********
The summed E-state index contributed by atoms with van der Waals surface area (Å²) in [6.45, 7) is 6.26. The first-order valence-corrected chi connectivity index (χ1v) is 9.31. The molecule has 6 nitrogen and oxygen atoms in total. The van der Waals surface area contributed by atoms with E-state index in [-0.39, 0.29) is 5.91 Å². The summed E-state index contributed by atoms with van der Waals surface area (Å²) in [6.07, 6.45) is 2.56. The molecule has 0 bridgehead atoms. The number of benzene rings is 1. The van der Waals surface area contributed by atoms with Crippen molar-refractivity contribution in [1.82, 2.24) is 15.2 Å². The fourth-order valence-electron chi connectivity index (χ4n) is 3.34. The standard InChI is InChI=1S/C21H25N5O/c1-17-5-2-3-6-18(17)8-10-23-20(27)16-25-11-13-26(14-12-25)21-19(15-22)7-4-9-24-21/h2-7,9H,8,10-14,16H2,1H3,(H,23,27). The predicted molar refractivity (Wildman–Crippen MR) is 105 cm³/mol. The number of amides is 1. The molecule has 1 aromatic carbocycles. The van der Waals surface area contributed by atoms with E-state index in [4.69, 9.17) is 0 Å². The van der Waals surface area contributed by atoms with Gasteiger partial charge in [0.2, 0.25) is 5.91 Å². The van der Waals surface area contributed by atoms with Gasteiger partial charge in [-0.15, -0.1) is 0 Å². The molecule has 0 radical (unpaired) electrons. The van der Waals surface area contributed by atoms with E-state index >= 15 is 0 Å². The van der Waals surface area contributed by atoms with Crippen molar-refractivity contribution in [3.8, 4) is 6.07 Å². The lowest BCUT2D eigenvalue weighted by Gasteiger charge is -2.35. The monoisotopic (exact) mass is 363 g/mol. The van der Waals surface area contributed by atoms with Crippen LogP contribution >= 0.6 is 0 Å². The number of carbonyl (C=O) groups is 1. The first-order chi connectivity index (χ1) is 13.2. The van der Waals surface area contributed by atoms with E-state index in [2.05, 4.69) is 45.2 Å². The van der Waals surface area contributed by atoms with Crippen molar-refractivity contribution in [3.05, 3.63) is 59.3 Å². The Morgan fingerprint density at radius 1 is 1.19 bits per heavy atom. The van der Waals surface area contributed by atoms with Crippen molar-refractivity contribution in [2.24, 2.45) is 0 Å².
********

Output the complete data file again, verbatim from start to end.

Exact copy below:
The summed E-state index contributed by atoms with van der Waals surface area (Å²) in [6.45, 7) is 6.26. The first-order valence-corrected chi connectivity index (χ1v) is 9.31. The molecule has 6 nitrogen and oxygen atoms in total. The van der Waals surface area contributed by atoms with E-state index in [-0.39, 0.29) is 5.91 Å². The summed E-state index contributed by atoms with van der Waals surface area (Å²) in [6.07, 6.45) is 2.56. The molecule has 0 bridgehead atoms. The number of benzene rings is 1. The van der Waals surface area contributed by atoms with Crippen molar-refractivity contribution in [1.82, 2.24) is 15.2 Å². The fourth-order valence-electron chi connectivity index (χ4n) is 3.34. The standard InChI is InChI=1S/C21H25N5O/c1-17-5-2-3-6-18(17)8-10-23-20(27)16-25-11-13-26(14-12-25)21-19(15-22)7-4-9-24-21/h2-7,9H,8,10-14,16H2,1H3,(H,23,27). The predicted molar refractivity (Wildman–Crippen MR) is 105 cm³/mol. The number of amides is 1. The molecule has 1 aromatic carbocycles. The van der Waals surface area contributed by atoms with E-state index in [4.69, 9.17) is 0 Å². The van der Waals surface area contributed by atoms with Gasteiger partial charge in [0.2, 0.25) is 5.91 Å². The van der Waals surface area contributed by atoms with Gasteiger partial charge in [-0.15, -0.1) is 0 Å². The molecule has 0 radical (unpaired) electrons. The van der Waals surface area contributed by atoms with E-state index >= 15 is 0 Å². The van der Waals surface area contributed by atoms with Crippen molar-refractivity contribution in [3.8, 4) is 6.07 Å². The lowest BCUT2D eigenvalue weighted by Gasteiger charge is -2.35. The monoisotopic (exact) mass is 363 g/mol. The van der Waals surface area contributed by atoms with Crippen LogP contribution >= 0.6 is 0 Å². The number of carbonyl (C=O) groups is 1. The first-order chi connectivity index (χ1) is 13.2. The van der Waals surface area contributed by atoms with E-state index in [2.05, 4.69) is 45.2 Å². The van der Waals surface area contributed by atoms with Crippen molar-refractivity contribution in [3.05, 3.63) is 59.3 Å². The Morgan fingerprint density at radius 1 is 1.19 bits per heavy atom. The van der Waals surface area contributed by atoms with Crippen molar-refractivity contribution in [2.24, 2.45) is 0 Å².